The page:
The Anmatyerre (or Anmatjera [1], also Anmatyerr, Anmatjirra, or Amatjere) are an Aboriginal Australian people of the Northern Territory, who speak one of the Upper Arrernte languages.


The Anmatyerre are said to speak dialects of Upper Arrernte, broken into the phonetically distinct Eastern Anmatyerr and Western Anmatyerr.[2]


In 1974 the traditional lands of the Anmatyerre people in N.B. Tindale's Aboriginal Tribes of Australia were described as covering an area of 11,200 square miles (29,000 km2). He specifies its central features as encompassing the Forster Range, Mount Leichhardt (Arnka), [3] Coniston, Stuart Bluff Range to the east of West Bluff; the Hann and Reynolds Ranges (Arwerlt Atwaty); the Burt Plain north of Rembrandt Rocks and Connor Well. Their eastern frontier went as far as Woodgreen. To the northeast, their borders lay around central Mount Stuart (Amakweng) and Harper Springs.[1]


Anmatyerre communities located within the region include Nturiya (Old Ti Tree Station), Ti-Tree Pmara Jutunta (6 Mile), Willowra, Laramba (Napperby Station) and Alyuen. What is today known as the Anmatyerre region has significant overlap with Warlpiri, Arrernte and Alyawarr language communities. Many people come from two or three different language groups. The Utopia community, 250km north east of Alice Springs, and set up in 1927, is partly on Alyawarre land, partly on land of the Anmatyerre.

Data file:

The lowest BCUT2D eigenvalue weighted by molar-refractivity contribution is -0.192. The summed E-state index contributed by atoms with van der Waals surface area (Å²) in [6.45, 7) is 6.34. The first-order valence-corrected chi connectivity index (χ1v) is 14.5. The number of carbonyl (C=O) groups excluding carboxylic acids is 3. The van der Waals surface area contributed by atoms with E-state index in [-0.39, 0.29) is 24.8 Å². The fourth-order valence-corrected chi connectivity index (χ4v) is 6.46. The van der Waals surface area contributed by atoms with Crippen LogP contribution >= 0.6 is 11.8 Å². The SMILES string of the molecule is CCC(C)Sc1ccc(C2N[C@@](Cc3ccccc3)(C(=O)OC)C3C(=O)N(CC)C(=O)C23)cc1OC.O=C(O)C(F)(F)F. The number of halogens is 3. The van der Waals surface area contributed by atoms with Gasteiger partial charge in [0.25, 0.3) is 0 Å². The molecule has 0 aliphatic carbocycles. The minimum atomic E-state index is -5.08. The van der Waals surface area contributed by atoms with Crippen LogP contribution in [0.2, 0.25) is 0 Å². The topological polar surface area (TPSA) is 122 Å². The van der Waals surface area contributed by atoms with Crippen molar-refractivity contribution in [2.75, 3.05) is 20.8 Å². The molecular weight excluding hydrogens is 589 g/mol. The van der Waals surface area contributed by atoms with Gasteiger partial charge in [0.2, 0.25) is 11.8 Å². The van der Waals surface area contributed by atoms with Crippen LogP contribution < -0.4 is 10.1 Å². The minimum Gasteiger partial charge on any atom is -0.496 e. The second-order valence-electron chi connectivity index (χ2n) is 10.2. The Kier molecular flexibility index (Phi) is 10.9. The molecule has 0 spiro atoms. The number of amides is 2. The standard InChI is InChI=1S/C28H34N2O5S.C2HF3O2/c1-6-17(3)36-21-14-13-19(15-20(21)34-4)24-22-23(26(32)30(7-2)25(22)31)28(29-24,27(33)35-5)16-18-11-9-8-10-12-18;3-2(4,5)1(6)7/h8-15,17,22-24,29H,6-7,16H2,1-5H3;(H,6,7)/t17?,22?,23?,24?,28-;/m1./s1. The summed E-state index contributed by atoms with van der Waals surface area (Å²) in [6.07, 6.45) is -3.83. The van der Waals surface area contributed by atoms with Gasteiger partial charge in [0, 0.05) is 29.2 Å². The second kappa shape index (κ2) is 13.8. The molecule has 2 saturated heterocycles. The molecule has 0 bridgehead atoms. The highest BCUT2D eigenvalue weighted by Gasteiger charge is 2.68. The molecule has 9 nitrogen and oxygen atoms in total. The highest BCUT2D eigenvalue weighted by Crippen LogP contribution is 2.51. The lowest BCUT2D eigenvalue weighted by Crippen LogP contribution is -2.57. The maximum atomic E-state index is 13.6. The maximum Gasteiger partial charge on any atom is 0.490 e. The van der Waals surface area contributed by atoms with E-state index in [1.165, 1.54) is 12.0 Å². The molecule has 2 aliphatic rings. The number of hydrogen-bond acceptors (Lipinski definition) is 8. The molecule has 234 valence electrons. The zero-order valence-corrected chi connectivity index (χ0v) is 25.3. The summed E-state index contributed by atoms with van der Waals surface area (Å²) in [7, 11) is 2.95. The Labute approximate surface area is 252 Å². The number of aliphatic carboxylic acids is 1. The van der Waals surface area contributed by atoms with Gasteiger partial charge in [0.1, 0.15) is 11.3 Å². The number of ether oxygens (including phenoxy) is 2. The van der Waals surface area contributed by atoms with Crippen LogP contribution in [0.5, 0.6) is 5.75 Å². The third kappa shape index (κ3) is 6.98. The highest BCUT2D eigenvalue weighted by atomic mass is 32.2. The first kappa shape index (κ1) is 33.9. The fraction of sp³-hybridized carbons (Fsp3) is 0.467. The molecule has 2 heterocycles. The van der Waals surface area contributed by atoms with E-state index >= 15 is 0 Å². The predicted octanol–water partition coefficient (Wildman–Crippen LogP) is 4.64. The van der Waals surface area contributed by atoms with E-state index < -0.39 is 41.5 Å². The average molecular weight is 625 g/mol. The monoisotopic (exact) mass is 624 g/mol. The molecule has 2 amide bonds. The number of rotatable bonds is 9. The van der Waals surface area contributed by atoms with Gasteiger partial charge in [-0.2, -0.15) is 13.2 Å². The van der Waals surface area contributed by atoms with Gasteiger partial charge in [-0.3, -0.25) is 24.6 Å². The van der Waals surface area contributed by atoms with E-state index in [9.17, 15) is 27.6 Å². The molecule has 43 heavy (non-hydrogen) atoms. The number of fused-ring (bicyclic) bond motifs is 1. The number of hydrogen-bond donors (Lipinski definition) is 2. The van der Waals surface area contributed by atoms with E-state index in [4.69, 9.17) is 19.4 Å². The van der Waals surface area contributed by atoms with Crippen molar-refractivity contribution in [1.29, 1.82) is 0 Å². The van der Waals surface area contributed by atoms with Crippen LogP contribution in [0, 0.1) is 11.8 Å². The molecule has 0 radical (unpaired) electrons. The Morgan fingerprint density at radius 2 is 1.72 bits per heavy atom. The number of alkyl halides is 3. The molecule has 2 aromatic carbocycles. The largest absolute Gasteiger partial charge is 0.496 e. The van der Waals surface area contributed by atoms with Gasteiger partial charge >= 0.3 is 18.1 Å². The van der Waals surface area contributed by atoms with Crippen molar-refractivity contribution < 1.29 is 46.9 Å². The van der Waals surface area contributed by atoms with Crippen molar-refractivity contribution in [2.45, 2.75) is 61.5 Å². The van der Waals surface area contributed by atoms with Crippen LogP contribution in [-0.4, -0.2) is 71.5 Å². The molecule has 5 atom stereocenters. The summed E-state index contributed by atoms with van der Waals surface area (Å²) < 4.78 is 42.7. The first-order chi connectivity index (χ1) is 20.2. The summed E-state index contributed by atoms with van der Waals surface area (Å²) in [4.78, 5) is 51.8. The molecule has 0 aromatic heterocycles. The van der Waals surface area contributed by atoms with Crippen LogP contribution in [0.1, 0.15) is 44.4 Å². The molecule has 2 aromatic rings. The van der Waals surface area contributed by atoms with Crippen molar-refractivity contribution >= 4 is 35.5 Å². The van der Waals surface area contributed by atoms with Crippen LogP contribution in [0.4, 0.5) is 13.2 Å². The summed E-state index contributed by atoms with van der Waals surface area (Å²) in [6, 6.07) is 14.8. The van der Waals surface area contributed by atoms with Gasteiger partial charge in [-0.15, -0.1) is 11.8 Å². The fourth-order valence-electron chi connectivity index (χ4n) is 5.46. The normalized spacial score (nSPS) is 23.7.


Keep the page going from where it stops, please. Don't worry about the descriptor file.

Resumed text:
As a specialist in Arandic culture and language T. G. H Strehlow also worked with Anmatyerr people throughout his career, recording much of their ceremonial traditions.

Alternative names

  • Nmatjera
  • Unmatjera (mainly an Aranda exonym)
  • Imatjera
  • Anmatjara
  • Urmitchee
  • Janmadjara/Janmadjari (Warlpiri exonym)
  • Janmatjiri. (Pintupi exonym)
  • Yanmedjara, Yanmadjari.[4][1]

Notable Anmatyerre



    1. Tindale 1974, p. 220.
    2. Breen 2001, pp. 45–69.
    3. Mount Leichhardt
    4. Meggitt 1961, p. 143.


    • Breen, Gavan (2001). "Chapter 4: The wonders of Arandic phonology". In Simpson, Jane; Nash, David; Laughren, Mary; Austin, Peter; Alpher, Barry (eds.). Forty years on: Ken Hale and Australian languages (pdf). Pacific Linguistics 512. ANU. Research School of Pacific and Asian Studies. (Pacific Linguistics). pp. 45–69. ISBN 085883524X.
    • Meggitt, M. J. (September 1955). "Notes on the Malngjin and Gurindgi aborigines of Limbunya, Northern Territory". Mankind. 5 (2): 45–50. doi:10.1111/j.1835-9310.1955.tb01418.x.
    • Meggitt, M. J. (August 1961). "The Bindibu and Others". Man. 61: 143. JSTOR 2796739.
    • Radcliffe-Brown, Alfred (1911). "Marriage and descent in North Australia". Science of Man. Sydney. 13-14 (3–4): 63–64, 81–82.
    • Spencer, Sir Baldwin; Gillen, Francis J. (1904). Northern Tribes of Central Australia (PDF). Macmillan Publishers.
    • Strehlow, T. G. H. (1947). Aranda traditions. Melbourne University Press.
    • Strehlow, T. G. H. (1965). "Culture, social structure, and environment". In Berndt, R. M.; Berndt, C. H. (eds.). Aboriginal Man in Australia. Angus & Robertson. pp. 121–145.
    • Tindale, Norman Barnett (1974). "Anmatjera (NT)". Aboriginal Tribes of Australia: Their Terrain, Environmental Controls, Distribution, Limits, and Proper Names. Australian National University Press. ISBN 978-0-708-10741-6.
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